Lebanon's Slow Slide From Hope To Deadlock
Sunday, December 24, 2006
BEIRUT -- It was Feb. 16, 2005, and Ghena Hariri, dressed in black with a white veil, sat silent in an ambulance driving to the blue-domed Mohammed al-Amin Mosque in Beirut's Martyrs' Square. Next to her was a coffin draped in the Lebanese flag. Inside it was the body of her uncle, Rafiq al-Hariri, who was killed with 22 others when a bomb ripped through his convoy as it skirted the Mediterranean Sea.
The streets outside her windows teemed with hundreds of thousands gathering for the former prime minister's burial.
"I was hoping his death was not for nothing," the 27-year-old Hariri recalled, sipping coffee at a cafe. Her voice was soft, the words slow. "It's a loss you can't explain. I can't explain how I felt. It was a surreal time for me. But when I looked at how people were reacting, what was happening, I thought there was something good that's coming out of it."
"Lebanon is resurrecting," she remembered thinking.
Hariri's death and burial culminated in an event known simply as a date, March 14, possibly the largest demonstration in Lebanese history. The participants were drawn together in a protest over Syria's 29-year military presence here and its suspected role in Hariri's killing. Many of them were joined, too, in a call for a new Lebanon that would transcend decades-old politics steeped in feudal-like personalities, sectarian barriers honed by civil war, and patronage and corruption that almost ritually blurred principle. To those who took part, the date itself became iconic.
But nearly two years later, March 14 has come to represent something else: less the birth of a new country and more a border between two that coexist, suspicious, angry and unreconciled, entrenched in a terrain with almost no shared ground. Rather than a resurrection, it now marks the start of Lebanon's cold war, where the government and its supporters are pitted against an emboldened opposition led by Hezbollah and its allies, each with its perspective and foreign patrons, each prone to brinkmanship.
"It was a moment, and it developed into a line," said Marwan Hamadeh, the telecommunications minister who was targeted in an assassination attempt Oct. 1, 2004. "It was then that the demarcations started between us and them."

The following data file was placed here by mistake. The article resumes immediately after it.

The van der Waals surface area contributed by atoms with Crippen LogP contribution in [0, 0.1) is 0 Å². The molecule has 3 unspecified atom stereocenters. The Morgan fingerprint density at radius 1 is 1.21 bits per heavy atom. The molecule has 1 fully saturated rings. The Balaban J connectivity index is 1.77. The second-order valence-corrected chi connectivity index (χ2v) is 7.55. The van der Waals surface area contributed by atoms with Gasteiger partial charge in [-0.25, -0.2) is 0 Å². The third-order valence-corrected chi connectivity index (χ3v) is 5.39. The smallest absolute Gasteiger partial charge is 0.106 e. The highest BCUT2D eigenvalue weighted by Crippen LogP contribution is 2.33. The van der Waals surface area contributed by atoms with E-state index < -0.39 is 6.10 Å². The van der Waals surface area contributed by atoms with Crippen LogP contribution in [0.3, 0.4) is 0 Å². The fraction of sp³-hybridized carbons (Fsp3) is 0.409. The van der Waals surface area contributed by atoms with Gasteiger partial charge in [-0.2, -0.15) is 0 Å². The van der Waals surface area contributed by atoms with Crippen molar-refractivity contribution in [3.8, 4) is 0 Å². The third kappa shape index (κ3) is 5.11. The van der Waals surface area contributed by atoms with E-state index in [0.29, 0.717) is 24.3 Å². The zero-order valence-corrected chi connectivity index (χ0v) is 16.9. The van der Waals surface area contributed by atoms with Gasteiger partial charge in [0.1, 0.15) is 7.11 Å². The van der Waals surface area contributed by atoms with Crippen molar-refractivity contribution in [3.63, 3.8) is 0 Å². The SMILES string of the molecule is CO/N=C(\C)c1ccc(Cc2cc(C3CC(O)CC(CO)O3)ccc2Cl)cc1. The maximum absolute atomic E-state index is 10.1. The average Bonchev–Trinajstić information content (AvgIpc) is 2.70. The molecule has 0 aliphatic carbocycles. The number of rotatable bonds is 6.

The fate of March 14 is a story of disillusionment and frustration, punctuated by political battles, assassinations and this summer's devastating war with Israel. The traumas have further fractured a country prone to deadlock, its constituencies relying on foreign alliances that have long guided Lebanese politics. In images and words, it has become a fight that partisans on each side cast in the most existential of ways: One wins, the other loses. And today those two Lebanons stare at each other across coils of barbed wire that surround a vacant, wind-swept Martyrs' Square.
"When I look at it now, I'm scared," Hariri said.
Outside the cafe's window were posters of her uncle. "We miss you," one read.
"When you lose somebody this way, you become full of anger, and I was. I was," she said. What followed comforted her. "I looked at it and thought, 'It's no longer me or my family. It became the country.' " She thought for a moment. "I'm back to angry."
A Spontaneous Movement
Before Rafiq al-Hariri's assassination Feb. 14, Nicole Fayad, a soft-spoken, 42-year-old financial director at a school in the neighborhood of Badaro, never considered herself political. But she reacted like many in Beirut did to the bombing: with fear and anger at the attack's audacity. And the day after the funeral, she answered a call conveyed by text message on cellphones to protest in Martyrs' Square.